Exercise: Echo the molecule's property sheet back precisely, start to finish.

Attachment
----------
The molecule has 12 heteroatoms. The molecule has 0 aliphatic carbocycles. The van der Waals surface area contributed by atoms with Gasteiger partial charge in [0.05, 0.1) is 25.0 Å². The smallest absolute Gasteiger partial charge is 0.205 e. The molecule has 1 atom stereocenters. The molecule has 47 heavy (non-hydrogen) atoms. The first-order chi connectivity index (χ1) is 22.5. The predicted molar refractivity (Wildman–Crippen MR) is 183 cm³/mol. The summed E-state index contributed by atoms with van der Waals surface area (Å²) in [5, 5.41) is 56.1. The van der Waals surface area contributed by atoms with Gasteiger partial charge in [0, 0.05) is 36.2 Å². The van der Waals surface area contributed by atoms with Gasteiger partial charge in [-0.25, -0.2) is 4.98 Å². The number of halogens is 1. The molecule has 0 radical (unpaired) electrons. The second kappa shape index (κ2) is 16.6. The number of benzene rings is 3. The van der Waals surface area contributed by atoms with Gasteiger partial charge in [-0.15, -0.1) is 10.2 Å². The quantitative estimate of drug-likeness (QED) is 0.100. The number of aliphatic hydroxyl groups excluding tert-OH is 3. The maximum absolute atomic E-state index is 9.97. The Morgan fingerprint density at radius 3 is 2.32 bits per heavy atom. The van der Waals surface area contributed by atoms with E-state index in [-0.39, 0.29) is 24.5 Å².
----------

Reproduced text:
The molecule has 12 heteroatoms. The molecule has 0 aliphatic carbocycles. The van der Waals surface area contributed by atoms with Gasteiger partial charge in [0.05, 0.1) is 25.0 Å². The smallest absolute Gasteiger partial charge is 0.205 e. The molecule has 1 atom stereocenters. The molecule has 47 heavy (non-hydrogen) atoms. The first-order chi connectivity index (χ1) is 22.5. The predicted molar refractivity (Wildman–Crippen MR) is 183 cm³/mol. The summed E-state index contributed by atoms with van der Waals surface area (Å²) in [5, 5.41) is 56.1. The van der Waals surface area contributed by atoms with Gasteiger partial charge in [0, 0.05) is 36.2 Å². The van der Waals surface area contributed by atoms with Gasteiger partial charge in [-0.25, -0.2) is 4.98 Å². The number of halogens is 1. The molecule has 0 radical (unpaired) electrons. The second kappa shape index (κ2) is 16.6. The number of benzene rings is 3. The van der Waals surface area contributed by atoms with Gasteiger partial charge in [-0.15, -0.1) is 10.2 Å². The quantitative estimate of drug-likeness (QED) is 0.100. The number of aliphatic hydroxyl groups excluding tert-OH is 3. The maximum absolute atomic E-state index is 9.97. The Morgan fingerprint density at radius 3 is 2.32 bits per heavy atom. The van der Waals surface area contributed by atoms with E-state index in [-0.39, 0.29) is 24.5 Å².